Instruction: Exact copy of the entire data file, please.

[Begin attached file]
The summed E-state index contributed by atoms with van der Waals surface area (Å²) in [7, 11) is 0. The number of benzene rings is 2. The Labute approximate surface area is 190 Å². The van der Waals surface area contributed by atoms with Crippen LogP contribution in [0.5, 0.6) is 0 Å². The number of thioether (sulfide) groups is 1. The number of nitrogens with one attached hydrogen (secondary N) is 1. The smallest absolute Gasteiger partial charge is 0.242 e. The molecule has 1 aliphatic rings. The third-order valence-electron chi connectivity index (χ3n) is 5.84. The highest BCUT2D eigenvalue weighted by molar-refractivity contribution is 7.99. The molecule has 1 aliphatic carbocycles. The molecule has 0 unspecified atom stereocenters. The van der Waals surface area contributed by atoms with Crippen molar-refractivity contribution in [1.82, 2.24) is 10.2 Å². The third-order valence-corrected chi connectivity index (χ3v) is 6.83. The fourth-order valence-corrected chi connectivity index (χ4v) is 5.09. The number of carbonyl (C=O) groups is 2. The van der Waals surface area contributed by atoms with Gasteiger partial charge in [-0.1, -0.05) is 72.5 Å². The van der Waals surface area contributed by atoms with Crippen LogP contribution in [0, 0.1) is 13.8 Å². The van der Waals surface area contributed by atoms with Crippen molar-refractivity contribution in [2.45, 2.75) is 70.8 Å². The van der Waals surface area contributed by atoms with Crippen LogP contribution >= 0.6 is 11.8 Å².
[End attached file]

The summed E-state index contributed by atoms with van der Waals surface area (Å²) in [7, 11) is 0. The number of benzene rings is 2. The Labute approximate surface area is 190 Å². The van der Waals surface area contributed by atoms with Crippen LogP contribution in [0.5, 0.6) is 0 Å². The number of thioether (sulfide) groups is 1. The number of nitrogens with one attached hydrogen (secondary N) is 1. The smallest absolute Gasteiger partial charge is 0.242 e. The molecule has 1 aliphatic rings. The third-order valence-electron chi connectivity index (χ3n) is 5.84. The highest BCUT2D eigenvalue weighted by molar-refractivity contribution is 7.99. The molecule has 1 aliphatic carbocycles. The molecule has 0 unspecified atom stereocenters. The van der Waals surface area contributed by atoms with Crippen molar-refractivity contribution in [1.82, 2.24) is 10.2 Å². The third-order valence-corrected chi connectivity index (χ3v) is 6.83. The fourth-order valence-corrected chi connectivity index (χ4v) is 5.09. The number of carbonyl (C=O) groups is 2. The van der Waals surface area contributed by atoms with Gasteiger partial charge in [-0.1, -0.05) is 72.5 Å². The van der Waals surface area contributed by atoms with Crippen LogP contribution in [0, 0.1) is 13.8 Å². The van der Waals surface area contributed by atoms with Crippen molar-refractivity contribution in [2.45, 2.75) is 70.8 Å². The van der Waals surface area contributed by atoms with Crippen LogP contribution >= 0.6 is 11.8 Å².